The pressure to look good among young people has never been greater.
Social media platforms like Instagram, Snapchat and Facebook have ramped up the intensity and scrutiny on bodies of both young females and males.
Every picture posted or tweeted seemingly has to be meticulous in its preparation, it has to have the perfect lighting, the perfect angle, the perfect framing in order to gain likes and attention.
But what isn’t mentioned is that behind every snap there are six or seven other slightly poorer versions that didn’t make the grade and were discarded to the rubbish bin so no one else could see.
The danger of this ‘picture perfect’ message being repeatedly bombarded on young brains is unsettling. Studies now show that teenagers and young adults feel more stressed and anxious about the pressures of social media.
This can lead to feelings of low self-esteem and depression because they don’t feel like they meet other people’s expectations,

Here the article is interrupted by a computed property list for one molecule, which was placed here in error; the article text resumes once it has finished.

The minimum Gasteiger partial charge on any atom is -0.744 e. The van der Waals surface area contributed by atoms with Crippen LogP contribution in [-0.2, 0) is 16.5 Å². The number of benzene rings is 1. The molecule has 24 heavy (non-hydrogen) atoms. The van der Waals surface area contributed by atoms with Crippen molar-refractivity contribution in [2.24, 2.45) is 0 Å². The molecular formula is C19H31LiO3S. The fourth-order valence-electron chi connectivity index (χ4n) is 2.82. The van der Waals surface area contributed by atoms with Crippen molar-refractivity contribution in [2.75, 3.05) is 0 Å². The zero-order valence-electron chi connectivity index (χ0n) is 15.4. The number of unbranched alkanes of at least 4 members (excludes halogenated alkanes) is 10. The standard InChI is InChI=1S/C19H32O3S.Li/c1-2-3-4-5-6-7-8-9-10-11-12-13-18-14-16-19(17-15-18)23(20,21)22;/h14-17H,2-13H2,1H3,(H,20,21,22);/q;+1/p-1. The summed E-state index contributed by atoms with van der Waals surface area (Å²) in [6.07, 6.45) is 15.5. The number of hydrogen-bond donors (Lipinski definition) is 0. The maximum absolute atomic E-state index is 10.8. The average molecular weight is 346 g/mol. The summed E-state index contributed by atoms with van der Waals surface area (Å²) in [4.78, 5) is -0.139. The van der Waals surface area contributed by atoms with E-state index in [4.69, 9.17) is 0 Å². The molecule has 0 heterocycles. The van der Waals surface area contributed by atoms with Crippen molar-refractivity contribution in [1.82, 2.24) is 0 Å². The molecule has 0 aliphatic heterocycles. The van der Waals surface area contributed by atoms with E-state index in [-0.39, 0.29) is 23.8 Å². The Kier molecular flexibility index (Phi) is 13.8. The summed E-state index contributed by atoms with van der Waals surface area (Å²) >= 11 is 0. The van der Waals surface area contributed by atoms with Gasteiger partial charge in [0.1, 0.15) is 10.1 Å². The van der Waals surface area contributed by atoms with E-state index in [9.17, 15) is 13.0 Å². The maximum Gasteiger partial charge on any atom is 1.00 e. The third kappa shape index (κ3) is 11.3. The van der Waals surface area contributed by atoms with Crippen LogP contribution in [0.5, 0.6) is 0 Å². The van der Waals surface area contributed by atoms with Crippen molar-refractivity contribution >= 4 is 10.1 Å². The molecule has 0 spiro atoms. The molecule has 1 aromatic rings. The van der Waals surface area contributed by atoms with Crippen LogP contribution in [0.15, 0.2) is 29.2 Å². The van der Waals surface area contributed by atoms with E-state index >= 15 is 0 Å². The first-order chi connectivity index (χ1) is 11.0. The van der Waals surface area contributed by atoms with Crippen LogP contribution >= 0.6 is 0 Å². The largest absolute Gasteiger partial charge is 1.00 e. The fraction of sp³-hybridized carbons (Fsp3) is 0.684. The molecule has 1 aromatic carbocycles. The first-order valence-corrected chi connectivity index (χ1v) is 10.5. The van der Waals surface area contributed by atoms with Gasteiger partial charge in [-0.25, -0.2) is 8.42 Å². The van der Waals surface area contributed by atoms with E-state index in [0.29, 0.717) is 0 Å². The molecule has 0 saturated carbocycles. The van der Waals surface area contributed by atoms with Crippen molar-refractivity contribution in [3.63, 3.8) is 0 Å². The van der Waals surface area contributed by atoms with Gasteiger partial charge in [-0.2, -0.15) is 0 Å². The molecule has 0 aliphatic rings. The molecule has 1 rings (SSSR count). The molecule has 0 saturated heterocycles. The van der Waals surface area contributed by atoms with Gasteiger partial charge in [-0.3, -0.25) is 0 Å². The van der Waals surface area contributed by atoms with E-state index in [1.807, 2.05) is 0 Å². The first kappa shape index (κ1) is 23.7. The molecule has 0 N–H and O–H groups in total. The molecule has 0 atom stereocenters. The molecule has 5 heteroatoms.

Muscle or body dysmorphia – a negatively distorted look on how someone sees themselves – is another problem which has reared its ugly head in the selfie era and is particularly prevalent in young men who don’t feel they are big enough when in reality they are.
Orthorexia Nervosa is an eating disorder which can begin as an innocent attempt to eat more healthily but gradually becomes obsessive and is particularly common in teenage girls.
These issues have been fuelled by social media and the desire to be ‘perfect’. There is no doubt social media has had a positive impact on people’s lives but there are much deeper issues which have still to be resolved and will continue to prey on the minds of vulnerable people until they are given the right education about the distorted reality they face online.